Antonio Brown emerged late Wednesday claiming his badly injured ankle, and the Tampa Bay Buccaneers’ “cover-up” of his status, caused his in-game exit from the sideline at MetLife Stadium during Sunday’s game against the New York Jets.
Brown, spotted earlier this week at a Brooklyn Nets game, issued a statement through his attorney on the same day the Buccaneers included him on the team’s injury report for Week 18.
Though the Buccaneers made it clear after beating the Jets that Brown was “no longer a Buc,” no official transaction was made in what could be shaping up as a litigious faceoff.
Brown, 33, claimed the Buccaneers were aware of the severity of his ankle injury and that an MRI “shows broken bone fragments stuck in my ankle, the ligament torn from the bone, and cartilage loss, which are beyond painful.”
Only three weeks ago it appeared Brown might be done with the Buccaneers over his “representation of vaccination status” to the team and NFL, which resulted in a suspension. But head coach Bruce Arians gave Brown another chance as he rehabbed his ankle.
With the Buccaneers down several wide receivers — including starters Chris Godwin (ACL) and Mike Evans (COVID-19) — Brown played for the first time in 10 weeks on Dec. 26 at Carolina, one game before the incident during the Jets game.
Brown said in his statement that: “Because of my commitment to the game, I relented to pressure directly from my coach to play injured. Despite the pain, I suited up, the staff injected me with what I now know was a powerful and sometimes dangerous painkiller the NFLPA has warned against using, and I gave it my all for the team. I played until it was clear that I could not use my ankle to safely perform my playing responsibilities. On top of that, the pain was extreme.”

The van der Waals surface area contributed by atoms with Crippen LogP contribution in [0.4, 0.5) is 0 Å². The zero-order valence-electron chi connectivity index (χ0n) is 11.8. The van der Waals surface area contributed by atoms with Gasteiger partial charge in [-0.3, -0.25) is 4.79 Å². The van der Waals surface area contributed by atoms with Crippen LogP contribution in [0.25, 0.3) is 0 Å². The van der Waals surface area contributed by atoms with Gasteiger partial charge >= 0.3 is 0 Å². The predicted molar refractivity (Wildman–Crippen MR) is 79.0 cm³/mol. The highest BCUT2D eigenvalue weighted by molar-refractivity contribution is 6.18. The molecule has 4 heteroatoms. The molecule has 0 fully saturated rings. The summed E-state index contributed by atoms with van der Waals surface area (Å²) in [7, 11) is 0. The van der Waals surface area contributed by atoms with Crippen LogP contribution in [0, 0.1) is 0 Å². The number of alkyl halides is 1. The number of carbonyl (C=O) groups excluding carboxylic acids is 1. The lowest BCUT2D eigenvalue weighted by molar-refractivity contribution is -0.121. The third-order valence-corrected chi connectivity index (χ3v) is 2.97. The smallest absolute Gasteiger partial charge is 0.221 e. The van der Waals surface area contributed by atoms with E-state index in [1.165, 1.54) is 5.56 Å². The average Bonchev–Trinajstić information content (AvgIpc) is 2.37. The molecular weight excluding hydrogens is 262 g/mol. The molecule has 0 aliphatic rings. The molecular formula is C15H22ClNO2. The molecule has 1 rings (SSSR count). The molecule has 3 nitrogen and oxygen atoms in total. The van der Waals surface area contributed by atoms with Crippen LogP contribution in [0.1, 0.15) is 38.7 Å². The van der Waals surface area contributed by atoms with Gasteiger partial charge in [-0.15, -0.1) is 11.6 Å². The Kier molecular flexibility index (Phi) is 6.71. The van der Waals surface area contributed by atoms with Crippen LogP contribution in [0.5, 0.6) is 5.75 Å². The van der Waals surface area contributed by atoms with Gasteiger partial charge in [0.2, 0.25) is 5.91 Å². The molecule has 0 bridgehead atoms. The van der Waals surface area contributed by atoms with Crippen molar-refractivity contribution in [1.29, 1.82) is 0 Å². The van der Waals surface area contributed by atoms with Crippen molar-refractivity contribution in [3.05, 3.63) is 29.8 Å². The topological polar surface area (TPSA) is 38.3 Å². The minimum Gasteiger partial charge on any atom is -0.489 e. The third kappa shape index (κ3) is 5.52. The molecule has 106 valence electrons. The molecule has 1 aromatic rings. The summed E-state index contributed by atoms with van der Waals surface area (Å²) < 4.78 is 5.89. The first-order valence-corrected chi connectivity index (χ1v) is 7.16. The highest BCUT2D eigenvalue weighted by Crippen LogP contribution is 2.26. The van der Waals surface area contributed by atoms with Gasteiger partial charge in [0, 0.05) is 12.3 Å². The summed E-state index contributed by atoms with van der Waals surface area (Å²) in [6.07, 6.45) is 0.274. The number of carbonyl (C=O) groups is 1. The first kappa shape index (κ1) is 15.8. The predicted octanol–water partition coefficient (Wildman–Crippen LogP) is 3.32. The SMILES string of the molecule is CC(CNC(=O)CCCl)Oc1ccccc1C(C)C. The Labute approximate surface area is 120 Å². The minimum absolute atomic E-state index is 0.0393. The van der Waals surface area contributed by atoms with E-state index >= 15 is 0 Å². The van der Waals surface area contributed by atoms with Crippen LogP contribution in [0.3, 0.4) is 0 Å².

Brown said general manager Jason Licht acknowledged in a text message that Brown disclosed his ankle pain to Arians.
When Arians was asked Wednesday if it was a matter of “how and not if” Brown was gone, he replied: “Right.”
“It’s a management decision, what’s happening right now,” Arians said.
Brown claimed in the lengthy statement that Arians also directly exchanged texts with Brown prior to the game and discussed the injury.
“I took a seat on the sideline and my coach came up to me, very upset, and shouted, ‘What’s wrong with you? What’s wrong with you?’ I told him, ‘It’s my ankle.’ But he knew that. It was well-documented and we had discussed it. He then ordered me to get on the field. I said, ‘Coach, I can’t.’ He didn’t call for medical attention. Instead, he shouted at me, ‘You’re done’ while he ran his finger across his throat.
“Coach was telling me that if I didn’t play hurt, then I was done with the Bucs.
“I didn’t quit. I was cut. I didn’t walk away from my brothers. I was thrown out.
“…Being fired on the sideline for having a painful injury was bad enough. Then came their spin. Coach denied on national television that he knew about my ankle. That’s 100 percent inaccurate.”
Brown was a member of the Super Bowl-winning roster in 2020 and was one of a number of free agents to re-sign with the team in the offseason.
He had 42 receptions for 545 yards and four touchdowns in seven games this season.
In a time of both misinformation and too much information, quality journalism is more crucial than ever.
By subscribing, you can help us get the story right.